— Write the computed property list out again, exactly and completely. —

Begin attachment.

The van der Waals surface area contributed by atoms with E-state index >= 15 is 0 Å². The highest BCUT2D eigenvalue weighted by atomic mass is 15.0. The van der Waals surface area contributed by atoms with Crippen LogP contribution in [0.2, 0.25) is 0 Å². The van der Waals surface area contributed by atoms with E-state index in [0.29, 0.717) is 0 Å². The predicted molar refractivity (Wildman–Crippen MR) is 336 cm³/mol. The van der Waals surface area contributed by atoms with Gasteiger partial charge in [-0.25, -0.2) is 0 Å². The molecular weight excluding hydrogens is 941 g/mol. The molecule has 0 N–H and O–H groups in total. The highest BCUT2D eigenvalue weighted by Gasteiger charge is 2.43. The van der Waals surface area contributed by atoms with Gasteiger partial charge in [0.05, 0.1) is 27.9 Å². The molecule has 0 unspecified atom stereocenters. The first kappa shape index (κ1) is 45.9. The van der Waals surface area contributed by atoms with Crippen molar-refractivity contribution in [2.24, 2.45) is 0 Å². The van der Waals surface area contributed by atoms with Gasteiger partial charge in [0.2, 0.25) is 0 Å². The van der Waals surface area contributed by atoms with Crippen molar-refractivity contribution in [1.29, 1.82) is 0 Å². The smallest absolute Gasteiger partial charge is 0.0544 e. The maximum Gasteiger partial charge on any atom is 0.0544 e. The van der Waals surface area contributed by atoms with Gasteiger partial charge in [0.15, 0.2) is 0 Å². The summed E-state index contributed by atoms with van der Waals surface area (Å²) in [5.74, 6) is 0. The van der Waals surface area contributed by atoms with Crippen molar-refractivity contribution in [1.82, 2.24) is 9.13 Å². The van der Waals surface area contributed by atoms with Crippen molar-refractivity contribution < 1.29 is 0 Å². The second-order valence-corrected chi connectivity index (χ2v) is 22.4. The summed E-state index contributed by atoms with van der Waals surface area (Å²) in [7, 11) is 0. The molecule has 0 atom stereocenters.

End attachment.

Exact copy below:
The van der Waals surface area contributed by atoms with E-state index >= 15 is 0 Å². The highest BCUT2D eigenvalue weighted by atomic mass is 15.0. The van der Waals surface area contributed by atoms with Crippen LogP contribution in [0.2, 0.25) is 0 Å². The van der Waals surface area contributed by atoms with E-state index in [0.29, 0.717) is 0 Å². The predicted molar refractivity (Wildman–Crippen MR) is 336 cm³/mol. The van der Waals surface area contributed by atoms with Gasteiger partial charge in [-0.25, -0.2) is 0 Å². The molecular weight excluding hydrogens is 941 g/mol. The molecule has 0 N–H and O–H groups in total. The highest BCUT2D eigenvalue weighted by Gasteiger charge is 2.43. The van der Waals surface area contributed by atoms with Gasteiger partial charge in [0.05, 0.1) is 27.9 Å². The molecule has 0 unspecified atom stereocenters. The first kappa shape index (κ1) is 45.9. The van der Waals surface area contributed by atoms with Crippen molar-refractivity contribution in [2.24, 2.45) is 0 Å². The van der Waals surface area contributed by atoms with Gasteiger partial charge in [0.2, 0.25) is 0 Å². The van der Waals surface area contributed by atoms with Crippen molar-refractivity contribution in [1.29, 1.82) is 0 Å². The smallest absolute Gasteiger partial charge is 0.0544 e. The maximum Gasteiger partial charge on any atom is 0.0544 e. The van der Waals surface area contributed by atoms with Gasteiger partial charge in [0.15, 0.2) is 0 Å². The summed E-state index contributed by atoms with van der Waals surface area (Å²) in [5.74, 6) is 0. The van der Waals surface area contributed by atoms with Crippen molar-refractivity contribution in [1.82, 2.24) is 9.13 Å². The van der Waals surface area contributed by atoms with Crippen molar-refractivity contribution < 1.29 is 0 Å². The second-order valence-corrected chi connectivity index (χ2v) is 22.4. The summed E-state index contributed by atoms with van der Waals surface area (Å²) in [7, 11) is 0. The molecule has 0 atom stereocenters.